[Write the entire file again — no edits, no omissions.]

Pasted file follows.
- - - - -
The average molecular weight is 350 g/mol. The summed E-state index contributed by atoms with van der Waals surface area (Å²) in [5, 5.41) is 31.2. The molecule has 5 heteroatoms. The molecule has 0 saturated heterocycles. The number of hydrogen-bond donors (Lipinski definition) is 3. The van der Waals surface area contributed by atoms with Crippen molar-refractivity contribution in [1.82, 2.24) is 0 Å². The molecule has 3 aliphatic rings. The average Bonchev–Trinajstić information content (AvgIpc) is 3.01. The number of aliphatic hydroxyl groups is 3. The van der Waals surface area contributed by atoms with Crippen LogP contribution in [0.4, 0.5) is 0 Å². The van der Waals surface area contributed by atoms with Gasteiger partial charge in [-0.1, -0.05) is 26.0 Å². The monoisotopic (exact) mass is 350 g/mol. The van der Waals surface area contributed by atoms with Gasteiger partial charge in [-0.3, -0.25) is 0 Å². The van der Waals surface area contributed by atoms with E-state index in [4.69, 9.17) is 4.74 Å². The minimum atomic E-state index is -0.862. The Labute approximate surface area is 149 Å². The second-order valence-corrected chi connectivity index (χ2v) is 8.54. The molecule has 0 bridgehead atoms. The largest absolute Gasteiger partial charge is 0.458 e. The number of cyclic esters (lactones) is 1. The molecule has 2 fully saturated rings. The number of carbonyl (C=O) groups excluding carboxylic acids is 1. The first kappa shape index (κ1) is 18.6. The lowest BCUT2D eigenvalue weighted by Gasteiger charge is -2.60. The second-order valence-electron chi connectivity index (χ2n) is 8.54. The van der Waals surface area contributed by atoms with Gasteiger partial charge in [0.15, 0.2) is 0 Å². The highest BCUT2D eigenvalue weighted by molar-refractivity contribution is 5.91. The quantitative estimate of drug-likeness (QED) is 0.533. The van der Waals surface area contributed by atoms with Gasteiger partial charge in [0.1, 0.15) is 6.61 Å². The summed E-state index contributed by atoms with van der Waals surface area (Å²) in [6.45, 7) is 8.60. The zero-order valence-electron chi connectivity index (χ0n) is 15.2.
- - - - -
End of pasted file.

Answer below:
The average molecular weight is 350 g/mol. The summed E-state index contributed by atoms with van der Waals surface area (Å²) in [5, 5.41) is 31.2. The molecule has 5 heteroatoms. The molecule has 0 saturated heterocycles. The number of hydrogen-bond donors (Lipinski definition) is 3. The van der Waals surface area contributed by atoms with Crippen molar-refractivity contribution in [1.82, 2.24) is 0 Å². The molecule has 3 aliphatic rings. The average Bonchev–Trinajstić information content (AvgIpc) is 3.01. The number of aliphatic hydroxyl groups is 3. The van der Waals surface area contributed by atoms with Crippen LogP contribution in [0.4, 0.5) is 0 Å². The van der Waals surface area contributed by atoms with Gasteiger partial charge in [-0.1, -0.05) is 26.0 Å². The monoisotopic (exact) mass is 350 g/mol. The van der Waals surface area contributed by atoms with Gasteiger partial charge in [-0.3, -0.25) is 0 Å². The van der Waals surface area contributed by atoms with E-state index in [4.69, 9.17) is 4.74 Å². The minimum atomic E-state index is -0.862. The Labute approximate surface area is 149 Å². The second-order valence-corrected chi connectivity index (χ2v) is 8.54. The molecule has 0 bridgehead atoms. The largest absolute Gasteiger partial charge is 0.458 e. The number of cyclic esters (lactones) is 1. The molecule has 2 fully saturated rings. The number of carbonyl (C=O) groups excluding carboxylic acids is 1. The first kappa shape index (κ1) is 18.6. The lowest BCUT2D eigenvalue weighted by Gasteiger charge is -2.60. The second-order valence-electron chi connectivity index (χ2n) is 8.54. The van der Waals surface area contributed by atoms with Gasteiger partial charge in [0.15, 0.2) is 0 Å². The highest BCUT2D eigenvalue weighted by molar-refractivity contribution is 5.91. The quantitative estimate of drug-likeness (QED) is 0.533. The van der Waals surface area contributed by atoms with Gasteiger partial charge in [0.1, 0.15) is 6.61 Å². The summed E-state index contributed by atoms with van der Waals surface area (Å²) in [6.45, 7) is 8.60. The zero-order valence-electron chi connectivity index (χ0n) is 15.2.